Food Poisoning Decline

Food poisoning from dangerous bacteria like E. coli and salmonella has dropped dramatically in the United States in just five years, suggesting that stepped-up measures to make the food supply safer are taking hold.  That's according to a new report.

Preliminary data released by the Centers for Disease Control and Prevention show substantial declines in the rates of illness from six of seven major types of foodborne bacteria from 1996 to 2001. The rate of E. coli fell 21 percent, salmonella 15 percent and listeria 35 percent. Shigella, campylobacter and yersinia dropped at least 35 percent each. Only vibrio, a germ that shows up in raw oysters, rose, climbing 83 percent.

Health officials said the improvement shows tougher regulations throughout the food system  including stricter inspections at slaughterhouses and in the seafood industry  are preventing tens of thousands of food poisoning infections a year. ``These data demonstrate that we are on the right track,'' Agriculture Secretary Ann Veneman said in Washington. ``Modern, science-based food inspection systems have contributed to our ability to control pathogens during food processing.''

In recent years, the CDC has estimated that 76 million Americans a year get food poisoning. The CDC did not give a new estimate Thursday. In 1997, the government began putting less emphasis on spot checks and instead requiring seafood plants to show proof of steps taken to prevent contamination. The regulations were quickly expanded to cover meat. Last year, the government imposed egg refrigeration requirements on supermarkets and restaurants. It also mandated that egg cartons be labeled with instructions for safe handling. Eggs and poultry are responsible for many cases of salmonella. Health officials also credited stricter regulation of fruit and vegetable juice and imported food.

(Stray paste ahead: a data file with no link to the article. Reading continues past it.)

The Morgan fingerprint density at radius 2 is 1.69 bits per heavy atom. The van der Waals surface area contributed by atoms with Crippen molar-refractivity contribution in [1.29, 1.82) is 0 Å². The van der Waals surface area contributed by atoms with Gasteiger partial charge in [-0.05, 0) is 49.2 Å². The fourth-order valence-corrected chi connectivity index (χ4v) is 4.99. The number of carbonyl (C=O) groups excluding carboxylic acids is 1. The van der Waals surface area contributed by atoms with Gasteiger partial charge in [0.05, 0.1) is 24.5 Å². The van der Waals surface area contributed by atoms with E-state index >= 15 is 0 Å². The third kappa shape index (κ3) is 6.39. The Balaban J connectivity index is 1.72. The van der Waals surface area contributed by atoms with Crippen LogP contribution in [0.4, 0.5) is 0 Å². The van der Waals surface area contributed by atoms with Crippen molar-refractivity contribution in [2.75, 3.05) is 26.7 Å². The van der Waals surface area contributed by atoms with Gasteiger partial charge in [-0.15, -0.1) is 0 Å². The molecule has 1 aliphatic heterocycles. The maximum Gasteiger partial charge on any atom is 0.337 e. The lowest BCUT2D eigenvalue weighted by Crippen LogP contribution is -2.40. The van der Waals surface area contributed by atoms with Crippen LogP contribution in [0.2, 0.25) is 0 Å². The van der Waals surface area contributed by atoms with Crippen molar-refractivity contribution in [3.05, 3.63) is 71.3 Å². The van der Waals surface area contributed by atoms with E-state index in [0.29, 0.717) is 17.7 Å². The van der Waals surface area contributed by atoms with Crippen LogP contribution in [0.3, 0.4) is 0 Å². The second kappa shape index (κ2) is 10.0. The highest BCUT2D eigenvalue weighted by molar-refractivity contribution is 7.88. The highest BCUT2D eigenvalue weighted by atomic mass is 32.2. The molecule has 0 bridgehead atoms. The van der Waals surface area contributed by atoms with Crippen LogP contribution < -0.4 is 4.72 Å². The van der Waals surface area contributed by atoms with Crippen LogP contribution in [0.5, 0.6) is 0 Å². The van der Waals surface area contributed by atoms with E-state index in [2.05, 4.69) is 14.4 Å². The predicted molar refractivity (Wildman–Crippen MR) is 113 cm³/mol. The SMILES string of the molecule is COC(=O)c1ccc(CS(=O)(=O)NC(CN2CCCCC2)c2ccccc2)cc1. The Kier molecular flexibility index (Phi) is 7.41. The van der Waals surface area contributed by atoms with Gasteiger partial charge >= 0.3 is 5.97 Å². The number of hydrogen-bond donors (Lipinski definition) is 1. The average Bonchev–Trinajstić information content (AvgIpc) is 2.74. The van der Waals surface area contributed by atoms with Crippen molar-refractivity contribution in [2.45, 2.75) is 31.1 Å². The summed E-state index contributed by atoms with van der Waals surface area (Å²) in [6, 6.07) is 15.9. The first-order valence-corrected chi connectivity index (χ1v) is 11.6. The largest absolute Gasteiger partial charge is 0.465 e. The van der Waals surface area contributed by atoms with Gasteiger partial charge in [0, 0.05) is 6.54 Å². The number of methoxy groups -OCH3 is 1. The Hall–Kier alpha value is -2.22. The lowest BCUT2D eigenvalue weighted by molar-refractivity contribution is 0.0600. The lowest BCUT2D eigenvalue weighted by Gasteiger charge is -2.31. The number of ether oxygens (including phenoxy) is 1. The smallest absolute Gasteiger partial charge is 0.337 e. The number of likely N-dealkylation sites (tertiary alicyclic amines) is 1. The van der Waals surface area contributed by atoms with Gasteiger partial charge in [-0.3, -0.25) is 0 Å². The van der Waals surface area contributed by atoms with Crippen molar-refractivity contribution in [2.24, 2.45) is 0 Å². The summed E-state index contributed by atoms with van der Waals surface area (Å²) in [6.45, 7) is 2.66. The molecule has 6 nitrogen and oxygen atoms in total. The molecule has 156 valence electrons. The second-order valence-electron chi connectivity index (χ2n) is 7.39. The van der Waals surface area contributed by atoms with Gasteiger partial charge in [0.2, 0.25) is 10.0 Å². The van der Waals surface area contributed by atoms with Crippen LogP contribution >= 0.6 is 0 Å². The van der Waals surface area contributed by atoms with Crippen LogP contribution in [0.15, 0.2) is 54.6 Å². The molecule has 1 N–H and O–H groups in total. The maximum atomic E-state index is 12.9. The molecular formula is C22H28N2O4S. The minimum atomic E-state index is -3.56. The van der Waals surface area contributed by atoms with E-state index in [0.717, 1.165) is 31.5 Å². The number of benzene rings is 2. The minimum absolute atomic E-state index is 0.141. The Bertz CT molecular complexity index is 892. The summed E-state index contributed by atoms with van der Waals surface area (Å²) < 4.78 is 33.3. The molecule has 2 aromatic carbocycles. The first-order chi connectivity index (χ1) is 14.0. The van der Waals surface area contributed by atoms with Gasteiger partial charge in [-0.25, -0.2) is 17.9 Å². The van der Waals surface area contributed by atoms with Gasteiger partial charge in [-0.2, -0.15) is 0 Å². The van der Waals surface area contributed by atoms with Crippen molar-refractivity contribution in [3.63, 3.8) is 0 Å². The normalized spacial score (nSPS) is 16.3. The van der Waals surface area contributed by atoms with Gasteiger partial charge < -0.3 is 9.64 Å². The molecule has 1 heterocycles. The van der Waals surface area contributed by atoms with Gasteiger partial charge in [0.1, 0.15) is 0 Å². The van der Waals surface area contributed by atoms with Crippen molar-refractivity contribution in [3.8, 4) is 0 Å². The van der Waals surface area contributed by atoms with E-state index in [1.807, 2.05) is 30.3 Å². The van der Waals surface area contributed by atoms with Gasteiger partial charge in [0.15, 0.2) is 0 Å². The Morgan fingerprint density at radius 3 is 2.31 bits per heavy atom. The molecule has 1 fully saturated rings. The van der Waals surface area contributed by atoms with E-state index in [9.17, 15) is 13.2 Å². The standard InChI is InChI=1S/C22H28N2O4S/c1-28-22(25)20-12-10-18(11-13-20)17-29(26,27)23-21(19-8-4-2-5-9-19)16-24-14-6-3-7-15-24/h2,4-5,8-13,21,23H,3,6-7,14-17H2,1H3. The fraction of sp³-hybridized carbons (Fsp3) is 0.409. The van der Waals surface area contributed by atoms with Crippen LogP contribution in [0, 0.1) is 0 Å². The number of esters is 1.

On the consumer end, experts said the decline in food poisoning may mean Americans are paying better attention to food safety and taking such steps as cooking meat and eggs thoroughly. ``Preventing foodborne disease requires efforts all along the chain;  farm, processing, slaughter and in the kitchen,'' said the CDC's Dr. Robert Tauxe. ``I think that we are headed in the right direction.''

The food poisoning rates are calculations based in part on the number of infections reported in various parts of the country. They are collected through FoodNet, a network of laboratories around the country. FoodNet has expanded from just five states in 1996, covering about 14 million people, to nine states today, covering nearly 38 million people.

Labs in California, Colorado, Connecticut, Georgia, Maryland, Minnesota, New York, Oregon and Tennessee report to the network. The network relies on laboratory-diagnosed infections. Someone who became sick but never saw a doctor or someone who was diagnosed by a doctor who never sought a lab culture would not show up in the network. But health officials said they were confident the numbers represented a real decline in infections because other studies show there has been little change in how likely food poisoning victims are to seek treatment.

High-profile infections still occur, such as a 1999 E. coli outbreak that sickened 300 people in Illinois and was traced to beef served at a party. The government wants to see the numbers fall even further to meet targets it has set for 2010, especially salmonella, which is still causing infections at more than twice the target rate. The infection rate is 15.1 cases per 100,000 people. The target is 6.8. And health officials are somewhat skeptical that the E. coli decline will continue. While infections have dropped 21 percent since 1996, the course has been erratic,  rising and falling from year to year.

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